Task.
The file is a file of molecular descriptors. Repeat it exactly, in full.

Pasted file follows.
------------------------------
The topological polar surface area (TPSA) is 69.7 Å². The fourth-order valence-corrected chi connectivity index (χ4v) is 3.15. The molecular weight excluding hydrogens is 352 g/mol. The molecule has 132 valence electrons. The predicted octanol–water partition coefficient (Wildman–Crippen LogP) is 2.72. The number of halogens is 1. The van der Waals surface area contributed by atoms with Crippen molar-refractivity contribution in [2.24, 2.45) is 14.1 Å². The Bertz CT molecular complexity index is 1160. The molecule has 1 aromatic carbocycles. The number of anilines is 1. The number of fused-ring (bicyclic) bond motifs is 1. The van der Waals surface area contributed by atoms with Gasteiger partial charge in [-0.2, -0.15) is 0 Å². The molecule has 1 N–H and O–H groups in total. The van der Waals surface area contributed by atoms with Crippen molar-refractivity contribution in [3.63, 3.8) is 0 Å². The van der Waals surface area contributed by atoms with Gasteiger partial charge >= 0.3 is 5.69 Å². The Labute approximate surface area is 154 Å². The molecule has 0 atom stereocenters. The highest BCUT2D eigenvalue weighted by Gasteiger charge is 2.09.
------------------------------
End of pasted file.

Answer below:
The topological polar surface area (TPSA) is 69.7 Å². The fourth-order valence-corrected chi connectivity index (χ4v) is 3.15. The molecular weight excluding hydrogens is 352 g/mol. The molecule has 132 valence electrons. The predicted octanol–water partition coefficient (Wildman–Crippen LogP) is 2.72. The number of halogens is 1. The van der Waals surface area contributed by atoms with Crippen molar-refractivity contribution in [2.24, 2.45) is 14.1 Å². The Bertz CT molecular complexity index is 1160. The molecule has 1 aromatic carbocycles. The number of anilines is 1. The number of fused-ring (bicyclic) bond motifs is 1. The van der Waals surface area contributed by atoms with Gasteiger partial charge in [-0.2, -0.15) is 0 Å². The molecule has 1 N–H and O–H groups in total. The van der Waals surface area contributed by atoms with Crippen molar-refractivity contribution in [3.63, 3.8) is 0 Å². The van der Waals surface area contributed by atoms with Gasteiger partial charge >= 0.3 is 5.69 Å². The Labute approximate surface area is 154 Å². The molecule has 0 atom stereocenters. The highest BCUT2D eigenvalue weighted by Gasteiger charge is 2.09.